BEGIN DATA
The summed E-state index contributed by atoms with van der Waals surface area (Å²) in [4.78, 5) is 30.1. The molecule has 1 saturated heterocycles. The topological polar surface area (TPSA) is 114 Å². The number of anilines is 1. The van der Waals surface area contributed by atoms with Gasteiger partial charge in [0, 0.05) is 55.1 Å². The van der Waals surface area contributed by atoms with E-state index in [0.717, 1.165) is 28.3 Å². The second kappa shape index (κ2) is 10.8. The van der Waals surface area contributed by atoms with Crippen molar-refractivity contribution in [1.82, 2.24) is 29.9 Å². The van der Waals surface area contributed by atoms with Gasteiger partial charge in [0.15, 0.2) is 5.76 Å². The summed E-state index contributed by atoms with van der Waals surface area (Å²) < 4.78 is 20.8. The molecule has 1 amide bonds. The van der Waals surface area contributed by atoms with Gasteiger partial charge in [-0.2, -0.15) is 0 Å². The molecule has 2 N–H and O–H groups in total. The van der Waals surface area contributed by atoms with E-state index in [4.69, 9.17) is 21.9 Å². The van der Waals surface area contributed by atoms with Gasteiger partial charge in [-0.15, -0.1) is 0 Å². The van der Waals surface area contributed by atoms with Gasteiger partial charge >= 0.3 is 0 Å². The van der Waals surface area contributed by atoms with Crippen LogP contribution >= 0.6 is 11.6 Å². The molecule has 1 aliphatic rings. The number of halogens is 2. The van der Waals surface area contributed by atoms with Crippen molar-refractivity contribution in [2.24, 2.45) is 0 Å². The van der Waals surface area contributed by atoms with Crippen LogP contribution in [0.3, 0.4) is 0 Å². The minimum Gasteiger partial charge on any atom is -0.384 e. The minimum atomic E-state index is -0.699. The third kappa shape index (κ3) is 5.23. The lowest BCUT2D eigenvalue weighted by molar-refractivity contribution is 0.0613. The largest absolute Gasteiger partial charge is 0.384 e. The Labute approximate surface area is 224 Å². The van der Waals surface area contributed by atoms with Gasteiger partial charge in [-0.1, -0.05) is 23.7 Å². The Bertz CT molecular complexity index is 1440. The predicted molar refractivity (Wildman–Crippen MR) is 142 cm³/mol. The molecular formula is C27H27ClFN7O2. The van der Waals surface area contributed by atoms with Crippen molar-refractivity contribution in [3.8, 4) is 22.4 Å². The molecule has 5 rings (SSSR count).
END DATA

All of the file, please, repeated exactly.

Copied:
The summed E-state index contributed by atoms with van der Waals surface area (Å²) in [4.78, 5) is 30.1. The molecule has 1 saturated heterocycles. The topological polar surface area (TPSA) is 114 Å². The number of anilines is 1. The van der Waals surface area contributed by atoms with Gasteiger partial charge in [0, 0.05) is 55.1 Å². The van der Waals surface area contributed by atoms with E-state index in [0.717, 1.165) is 28.3 Å². The second kappa shape index (κ2) is 10.8. The van der Waals surface area contributed by atoms with Crippen molar-refractivity contribution in [1.82, 2.24) is 29.9 Å². The van der Waals surface area contributed by atoms with Gasteiger partial charge in [0.15, 0.2) is 5.76 Å². The summed E-state index contributed by atoms with van der Waals surface area (Å²) < 4.78 is 20.8. The molecule has 1 amide bonds. The van der Waals surface area contributed by atoms with Gasteiger partial charge in [-0.2, -0.15) is 0 Å². The molecule has 2 N–H and O–H groups in total. The van der Waals surface area contributed by atoms with E-state index in [4.69, 9.17) is 21.9 Å². The van der Waals surface area contributed by atoms with Gasteiger partial charge in [-0.15, -0.1) is 0 Å². The van der Waals surface area contributed by atoms with Gasteiger partial charge >= 0.3 is 0 Å². The van der Waals surface area contributed by atoms with Crippen LogP contribution >= 0.6 is 11.6 Å². The molecule has 1 aliphatic rings. The number of halogens is 2. The van der Waals surface area contributed by atoms with Crippen molar-refractivity contribution in [2.24, 2.45) is 0 Å². The van der Waals surface area contributed by atoms with Crippen LogP contribution in [0.3, 0.4) is 0 Å². The minimum Gasteiger partial charge on any atom is -0.384 e. The minimum atomic E-state index is -0.699. The third kappa shape index (κ3) is 5.23. The lowest BCUT2D eigenvalue weighted by molar-refractivity contribution is 0.0613. The largest absolute Gasteiger partial charge is 0.384 e. The Labute approximate surface area is 224 Å². The van der Waals surface area contributed by atoms with Gasteiger partial charge in [-0.1, -0.05) is 23.7 Å². The Bertz CT molecular complexity index is 1440. The predicted molar refractivity (Wildman–Crippen MR) is 142 cm³/mol. The molecular formula is C27H27ClFN7O2. The van der Waals surface area contributed by atoms with Crippen molar-refractivity contribution in [3.8, 4) is 22.4 Å². The molecule has 5 rings (SSSR count).